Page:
Pick your accessories, and move on

Continuing the discussion on “pick your gear, and move on“.

Accessories don’t have to match your purse, and any color is fine as long as it’s black (even after Labor Day). :-)  I’m talking about other essential gear such as holsters, magazine pouches, belts, maybe flashlights.

This is an area where the discussion widens a bit because some of it comes down to you and your circumstances. For example, while men can wear a holster inside the waistband of their pants at the 3 o’clock position, a lot of women cannot because of waists and hips going out and how that would point the butt/grip of the gun into her side and thus be both uncomfortable and difficult to draw.

A lot of this ends up being a matter of experimentation. Where you’re just going to have to buy a lot of things, try a lot of things, discard a lot of things, until you find what works for you.

But there are some areas where we can offer some advice.

A good holster matters. You need to carry your gun in a holster, that provides protection to the gun, especially in terms of covering the trigger guard so things cannot get in there and work the trigger when it shouldn’t be worked! A good holster also has a mouth that remains open; collapsing holsters create all manner of hazard and difficulties for reholstering, which is something you will have to do so why make it complicated and risky for yourself when you don’t have to?

You will rarely (probably never) find a good holster at stores in town. Hooray for the Internet tho, and you can find good holster makers all over. For example,  Comp-TacBlade TechRaven ConcealmentCustom Carry ConceptsDale Fricke. The list is far from inclusive.

If you can, you should carry some means of reloading your gun, like an extra magazine. You then need a way to carry it. Anything with flaps that cover it? Pass (unless you’re in law enforcement, which has different requirements). Most of the good holster makers also make good magazine pouches.

If you carry on your waist, you need a good belt. Thick, wide, a fair amount of rigidity, to help carry and distrubute the weight of the gun, the magazine(s), and whatever else you carry on your belt. A good belt goes a long ways.

I like to carry a flashlight, because it’s useful. Not a tac-light on the rail on my gun, but just a plain-old flashlight. You could carry it in your pocket, or some of the holster makers also make pouches to allow the light to be carried on your belt.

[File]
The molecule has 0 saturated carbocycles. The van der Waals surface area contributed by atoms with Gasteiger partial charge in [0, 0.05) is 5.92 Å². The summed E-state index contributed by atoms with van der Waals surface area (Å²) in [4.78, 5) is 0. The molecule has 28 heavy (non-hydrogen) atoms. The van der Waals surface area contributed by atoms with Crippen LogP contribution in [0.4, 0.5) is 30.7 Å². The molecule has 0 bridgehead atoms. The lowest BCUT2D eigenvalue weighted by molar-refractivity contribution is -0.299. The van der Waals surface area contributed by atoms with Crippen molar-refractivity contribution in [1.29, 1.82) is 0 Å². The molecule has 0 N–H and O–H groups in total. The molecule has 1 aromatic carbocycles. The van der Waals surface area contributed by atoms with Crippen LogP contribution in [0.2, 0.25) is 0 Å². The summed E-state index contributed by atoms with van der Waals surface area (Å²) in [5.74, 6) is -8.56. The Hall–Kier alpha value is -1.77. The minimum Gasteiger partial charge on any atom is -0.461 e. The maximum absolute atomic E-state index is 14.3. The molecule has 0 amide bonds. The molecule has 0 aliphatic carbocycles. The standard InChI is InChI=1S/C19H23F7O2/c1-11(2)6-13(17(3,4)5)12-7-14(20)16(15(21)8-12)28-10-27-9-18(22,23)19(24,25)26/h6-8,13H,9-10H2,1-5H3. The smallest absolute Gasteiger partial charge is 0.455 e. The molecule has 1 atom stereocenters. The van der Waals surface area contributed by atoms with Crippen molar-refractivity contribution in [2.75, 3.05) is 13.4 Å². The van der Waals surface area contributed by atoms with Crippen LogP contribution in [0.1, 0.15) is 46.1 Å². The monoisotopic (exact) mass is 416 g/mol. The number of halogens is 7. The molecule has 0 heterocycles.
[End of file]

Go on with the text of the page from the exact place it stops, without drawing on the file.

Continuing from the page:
Admittedly this is one area of gear when there’s a bit more room for discussion, but it really comes down to just finding the necessary gear that fits your needs. But once you find it? Move on.

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2014-09-29 training log

I think I like model 2.

So after feeling stagnation with my bench pressing on Base Building model 1, I thought I’d try switching to model 2 to see if I make any progress. Again, I grant my stagnation may be diet-induced, but it may not (since other things are progressing). So since I can’t really vary the diet right now but I can vary the training well… let’s try it and see what comes from it.

I will say, I liked this better than model 1. Maybe because it’s back to 5 reps. ;-) Maybe it’s the increased intensity. Maybe the increased volume. I don’t know, but I did like it more.

I opted to keep the rest of the session stable to see how it would fare post-model 2. I do think I can up the assistance work a bit.

I think the only thing I didn’t like was the AMRAP set because I just got bored and stopped because it was like “ok, that’s enough…” ;-) But that said, I think this might also give me a needed mental boost because striving to set a rep PR here should be good for the mental side of things — to more easily see progress.

Anyways, I didn’t lift this session truly as I should have, with CAT and all that. I didn’t know what to expect and so I pulled back a bit, took a bit more rest between sets (e.g. 90 seconds instead of 60). But after seeing how it all went, I’ll push back towards normal next week.

Based upon Paul Carter’s Basebuilding

  • Bench Press (model 2)
    • bar x 5
    • bar x 5
    • 115 x 5
    • 130 x 4
    • 155 x 3
    • 170 x 2
    • 190 x 1
    • 200 x 1
    • 190 x 5
    • 190 x 5
    • 190 x 5
    • 170 x 5
    • 170 x 5
    • 170 x 5
    • 135 x 16 (AMRAP)
  • Machine Flies
    • 85 x 10
    • 85 x 10
    • 85 x 10
    • 85 x 10
  • Close-grip Bench Press
    • 95 x 10
    • 95 x 10
    • 95 x 10
    • 95 x 10
  • Hammer Curls (by 5’s)
    • 30e x 10
    • 30e x 10
    • 30e x 10
    • 30e x 9

Sunday Metal – My Favorite Overkill

How many albums does Overkill have now?

I realized the other day that while some albums are stronger than others, every album is Overkill. It felt like AC/DC… you know when you buy an AC/DC album, you know what you’re going to get. No radical shifts in formula here, just balls-to-the-wall neck-wrecking thrash.